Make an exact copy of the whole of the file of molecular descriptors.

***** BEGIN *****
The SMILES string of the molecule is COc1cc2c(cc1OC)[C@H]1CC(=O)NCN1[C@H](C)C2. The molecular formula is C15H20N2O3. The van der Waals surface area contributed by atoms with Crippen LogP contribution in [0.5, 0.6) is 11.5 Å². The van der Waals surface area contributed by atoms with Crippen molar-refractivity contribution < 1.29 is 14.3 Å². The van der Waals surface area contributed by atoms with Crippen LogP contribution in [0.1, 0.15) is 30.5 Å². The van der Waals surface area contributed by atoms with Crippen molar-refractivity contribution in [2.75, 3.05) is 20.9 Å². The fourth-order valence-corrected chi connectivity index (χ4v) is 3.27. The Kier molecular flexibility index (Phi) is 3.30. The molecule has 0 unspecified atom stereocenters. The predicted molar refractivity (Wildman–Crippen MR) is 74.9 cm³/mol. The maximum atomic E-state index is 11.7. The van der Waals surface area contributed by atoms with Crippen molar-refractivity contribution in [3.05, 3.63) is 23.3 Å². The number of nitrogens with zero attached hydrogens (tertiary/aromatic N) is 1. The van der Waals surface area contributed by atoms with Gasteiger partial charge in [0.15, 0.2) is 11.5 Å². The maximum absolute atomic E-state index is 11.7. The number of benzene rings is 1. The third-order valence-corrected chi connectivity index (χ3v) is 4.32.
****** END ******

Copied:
The SMILES string of the molecule is COc1cc2c(cc1OC)[C@H]1CC(=O)NCN1[C@H](C)C2. The molecular formula is C15H20N2O3. The van der Waals surface area contributed by atoms with Crippen LogP contribution in [0.5, 0.6) is 11.5 Å². The van der Waals surface area contributed by atoms with Crippen molar-refractivity contribution < 1.29 is 14.3 Å². The van der Waals surface area contributed by atoms with Crippen LogP contribution in [0.1, 0.15) is 30.5 Å². The van der Waals surface area contributed by atoms with Crippen molar-refractivity contribution in [2.75, 3.05) is 20.9 Å². The fourth-order valence-corrected chi connectivity index (χ4v) is 3.27. The Kier molecular flexibility index (Phi) is 3.30. The molecule has 0 unspecified atom stereocenters. The predicted molar refractivity (Wildman–Crippen MR) is 74.9 cm³/mol. The maximum atomic E-state index is 11.7. The van der Waals surface area contributed by atoms with Crippen molar-refractivity contribution in [3.05, 3.63) is 23.3 Å². The number of nitrogens with zero attached hydrogens (tertiary/aromatic N) is 1. The van der Waals surface area contributed by atoms with Gasteiger partial charge in [0.15, 0.2) is 11.5 Å². The maximum absolute atomic E-state index is 11.7. The number of benzene rings is 1. The third-order valence-corrected chi connectivity index (χ3v) is 4.32.